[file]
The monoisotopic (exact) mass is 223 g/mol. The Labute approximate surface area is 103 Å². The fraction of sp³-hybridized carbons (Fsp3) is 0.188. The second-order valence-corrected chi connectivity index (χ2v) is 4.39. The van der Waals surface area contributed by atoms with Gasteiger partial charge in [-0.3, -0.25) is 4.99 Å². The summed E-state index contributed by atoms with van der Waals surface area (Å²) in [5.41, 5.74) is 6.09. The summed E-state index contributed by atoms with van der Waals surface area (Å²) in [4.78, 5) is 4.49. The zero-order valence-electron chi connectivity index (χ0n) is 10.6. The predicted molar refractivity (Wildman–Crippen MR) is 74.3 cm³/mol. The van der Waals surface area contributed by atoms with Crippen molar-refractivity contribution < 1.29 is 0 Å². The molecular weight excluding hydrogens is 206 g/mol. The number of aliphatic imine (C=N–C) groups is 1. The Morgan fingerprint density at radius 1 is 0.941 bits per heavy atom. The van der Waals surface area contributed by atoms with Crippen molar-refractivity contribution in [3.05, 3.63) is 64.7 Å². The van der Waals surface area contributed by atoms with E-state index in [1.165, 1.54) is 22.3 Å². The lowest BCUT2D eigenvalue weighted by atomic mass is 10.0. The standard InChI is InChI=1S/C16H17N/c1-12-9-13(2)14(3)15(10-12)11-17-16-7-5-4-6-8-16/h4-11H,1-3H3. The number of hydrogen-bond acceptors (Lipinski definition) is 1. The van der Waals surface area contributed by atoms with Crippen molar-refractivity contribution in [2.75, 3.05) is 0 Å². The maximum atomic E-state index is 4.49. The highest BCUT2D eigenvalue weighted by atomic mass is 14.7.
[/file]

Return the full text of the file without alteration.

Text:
The monoisotopic (exact) mass is 223 g/mol. The Labute approximate surface area is 103 Å². The fraction of sp³-hybridized carbons (Fsp3) is 0.188. The second-order valence-corrected chi connectivity index (χ2v) is 4.39. The van der Waals surface area contributed by atoms with Gasteiger partial charge in [-0.3, -0.25) is 4.99 Å². The summed E-state index contributed by atoms with van der Waals surface area (Å²) in [5.41, 5.74) is 6.09. The summed E-state index contributed by atoms with van der Waals surface area (Å²) in [4.78, 5) is 4.49. The zero-order valence-electron chi connectivity index (χ0n) is 10.6. The predicted molar refractivity (Wildman–Crippen MR) is 74.3 cm³/mol. The van der Waals surface area contributed by atoms with Crippen molar-refractivity contribution < 1.29 is 0 Å². The molecular weight excluding hydrogens is 206 g/mol. The number of aliphatic imine (C=N–C) groups is 1. The Morgan fingerprint density at radius 1 is 0.941 bits per heavy atom. The van der Waals surface area contributed by atoms with Crippen molar-refractivity contribution in [3.05, 3.63) is 64.7 Å². The van der Waals surface area contributed by atoms with E-state index in [1.165, 1.54) is 22.3 Å². The lowest BCUT2D eigenvalue weighted by atomic mass is 10.0. The standard InChI is InChI=1S/C16H17N/c1-12-9-13(2)14(3)15(10-12)11-17-16-7-5-4-6-8-16/h4-11H,1-3H3. The number of hydrogen-bond acceptors (Lipinski definition) is 1. The van der Waals surface area contributed by atoms with Crippen molar-refractivity contribution in [2.75, 3.05) is 0 Å². The maximum atomic E-state index is 4.49. The highest BCUT2D eigenvalue weighted by atomic mass is 14.7.